Making matters more difficult is the perception among scholars that only those monographs published by key publishers in the field are considered “countable” towards tenure and promotion. Most scholars agreed that to be considered for tenure, a book needs to be published by an academic press. With academic presses focusing more now on reaching wider audiences, the range of “acceptable” publishing options available to art history scholars seeking to publish highly specialized single-author monographs appears to be narrowing. While a few commercial presses are seen by some scholars as viable options for publishing scholarly monographs (insofar as counting towards tenure is concerned), most agreed that opportunities for publishing with commercial presses were limited as well.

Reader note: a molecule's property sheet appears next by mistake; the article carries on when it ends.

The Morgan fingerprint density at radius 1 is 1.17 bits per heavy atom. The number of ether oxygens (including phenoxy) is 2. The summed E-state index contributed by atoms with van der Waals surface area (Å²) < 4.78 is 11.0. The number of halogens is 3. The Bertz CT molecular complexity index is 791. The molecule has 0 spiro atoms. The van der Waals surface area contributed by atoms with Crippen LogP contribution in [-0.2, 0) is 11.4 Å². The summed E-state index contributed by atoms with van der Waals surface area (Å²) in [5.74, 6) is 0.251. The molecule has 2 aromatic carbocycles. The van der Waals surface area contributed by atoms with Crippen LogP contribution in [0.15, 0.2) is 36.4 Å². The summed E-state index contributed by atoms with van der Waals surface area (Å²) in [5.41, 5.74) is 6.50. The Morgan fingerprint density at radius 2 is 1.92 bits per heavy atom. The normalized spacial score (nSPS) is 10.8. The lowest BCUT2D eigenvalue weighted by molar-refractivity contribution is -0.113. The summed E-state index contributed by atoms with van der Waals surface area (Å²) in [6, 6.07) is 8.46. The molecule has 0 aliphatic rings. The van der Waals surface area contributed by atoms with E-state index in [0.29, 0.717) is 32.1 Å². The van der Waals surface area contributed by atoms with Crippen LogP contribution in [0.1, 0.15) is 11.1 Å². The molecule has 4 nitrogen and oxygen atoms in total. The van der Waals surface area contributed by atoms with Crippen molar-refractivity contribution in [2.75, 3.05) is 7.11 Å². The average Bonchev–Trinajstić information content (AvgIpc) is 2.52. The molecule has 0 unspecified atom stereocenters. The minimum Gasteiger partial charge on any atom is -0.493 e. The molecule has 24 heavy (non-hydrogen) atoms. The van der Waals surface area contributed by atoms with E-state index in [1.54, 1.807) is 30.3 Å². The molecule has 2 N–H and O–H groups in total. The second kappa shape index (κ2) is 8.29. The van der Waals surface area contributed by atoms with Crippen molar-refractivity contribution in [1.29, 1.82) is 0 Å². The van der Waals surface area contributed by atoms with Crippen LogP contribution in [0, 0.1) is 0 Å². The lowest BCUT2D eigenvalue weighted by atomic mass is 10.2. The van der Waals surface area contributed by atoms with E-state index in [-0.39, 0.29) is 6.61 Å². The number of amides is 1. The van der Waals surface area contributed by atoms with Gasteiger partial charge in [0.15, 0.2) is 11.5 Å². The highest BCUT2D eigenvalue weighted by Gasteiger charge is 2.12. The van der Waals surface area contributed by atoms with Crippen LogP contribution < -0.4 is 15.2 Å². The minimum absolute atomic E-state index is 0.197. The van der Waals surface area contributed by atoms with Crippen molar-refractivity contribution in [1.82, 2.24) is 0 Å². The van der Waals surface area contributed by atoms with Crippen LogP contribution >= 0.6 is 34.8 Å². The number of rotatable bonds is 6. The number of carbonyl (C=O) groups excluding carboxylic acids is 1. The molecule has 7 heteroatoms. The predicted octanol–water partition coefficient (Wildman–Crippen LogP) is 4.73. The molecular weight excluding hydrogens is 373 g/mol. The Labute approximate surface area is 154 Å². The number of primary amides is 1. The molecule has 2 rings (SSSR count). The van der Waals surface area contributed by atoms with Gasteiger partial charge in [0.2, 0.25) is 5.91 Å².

While acknowledging the importance of single-author monographs in terms of advancing the field, younger scholars were unanimous in their opinion that other forms of scholarship should also be considered for tenure. One scholar argued that in archaeology, for example, there are several forms of scholarship that ought to be counted: doing fieldwork, being invited to give foreign lectures, curating shows, and writing in exhibition catalogues. She suggested that activities such as these need to be recognized as being scholarly contributions in a way that isn’t the case for text-based fields. Another pointed out that, in some subfields, most publications are exhibition catalogues, implying that such works are the primary vehicles by which scholarship is advanced in those fields.